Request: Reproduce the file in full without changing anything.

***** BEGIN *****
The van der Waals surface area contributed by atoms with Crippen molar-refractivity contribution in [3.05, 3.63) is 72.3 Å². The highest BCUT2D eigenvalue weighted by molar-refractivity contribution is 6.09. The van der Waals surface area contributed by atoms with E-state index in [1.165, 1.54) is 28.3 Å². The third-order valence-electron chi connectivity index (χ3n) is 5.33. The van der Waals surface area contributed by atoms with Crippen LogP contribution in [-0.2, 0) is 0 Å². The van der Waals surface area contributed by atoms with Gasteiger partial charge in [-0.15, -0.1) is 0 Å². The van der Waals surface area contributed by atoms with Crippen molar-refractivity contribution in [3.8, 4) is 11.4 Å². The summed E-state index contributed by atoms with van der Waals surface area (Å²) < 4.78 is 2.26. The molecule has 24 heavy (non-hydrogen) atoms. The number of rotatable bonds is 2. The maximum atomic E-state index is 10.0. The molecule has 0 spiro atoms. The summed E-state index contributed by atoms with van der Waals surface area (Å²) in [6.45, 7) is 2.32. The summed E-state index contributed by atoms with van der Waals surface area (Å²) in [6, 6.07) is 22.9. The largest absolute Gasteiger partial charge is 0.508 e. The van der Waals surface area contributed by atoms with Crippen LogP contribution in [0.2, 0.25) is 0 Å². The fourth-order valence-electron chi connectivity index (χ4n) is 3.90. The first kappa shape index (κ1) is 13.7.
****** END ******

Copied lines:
The van der Waals surface area contributed by atoms with Crippen molar-refractivity contribution in [3.05, 3.63) is 72.3 Å². The highest BCUT2D eigenvalue weighted by molar-refractivity contribution is 6.09. The van der Waals surface area contributed by atoms with E-state index in [1.165, 1.54) is 28.3 Å². The third-order valence-electron chi connectivity index (χ3n) is 5.33. The van der Waals surface area contributed by atoms with Crippen LogP contribution in [-0.2, 0) is 0 Å². The van der Waals surface area contributed by atoms with Gasteiger partial charge in [-0.15, -0.1) is 0 Å². The van der Waals surface area contributed by atoms with Crippen molar-refractivity contribution in [3.8, 4) is 11.4 Å². The summed E-state index contributed by atoms with van der Waals surface area (Å²) < 4.78 is 2.26. The molecule has 24 heavy (non-hydrogen) atoms. The number of rotatable bonds is 2. The maximum atomic E-state index is 10.0. The molecule has 0 spiro atoms. The summed E-state index contributed by atoms with van der Waals surface area (Å²) in [6.45, 7) is 2.32. The summed E-state index contributed by atoms with van der Waals surface area (Å²) in [6, 6.07) is 22.9. The largest absolute Gasteiger partial charge is 0.508 e. The van der Waals surface area contributed by atoms with Crippen LogP contribution in [0.2, 0.25) is 0 Å². The fourth-order valence-electron chi connectivity index (χ4n) is 3.90. The first kappa shape index (κ1) is 13.7.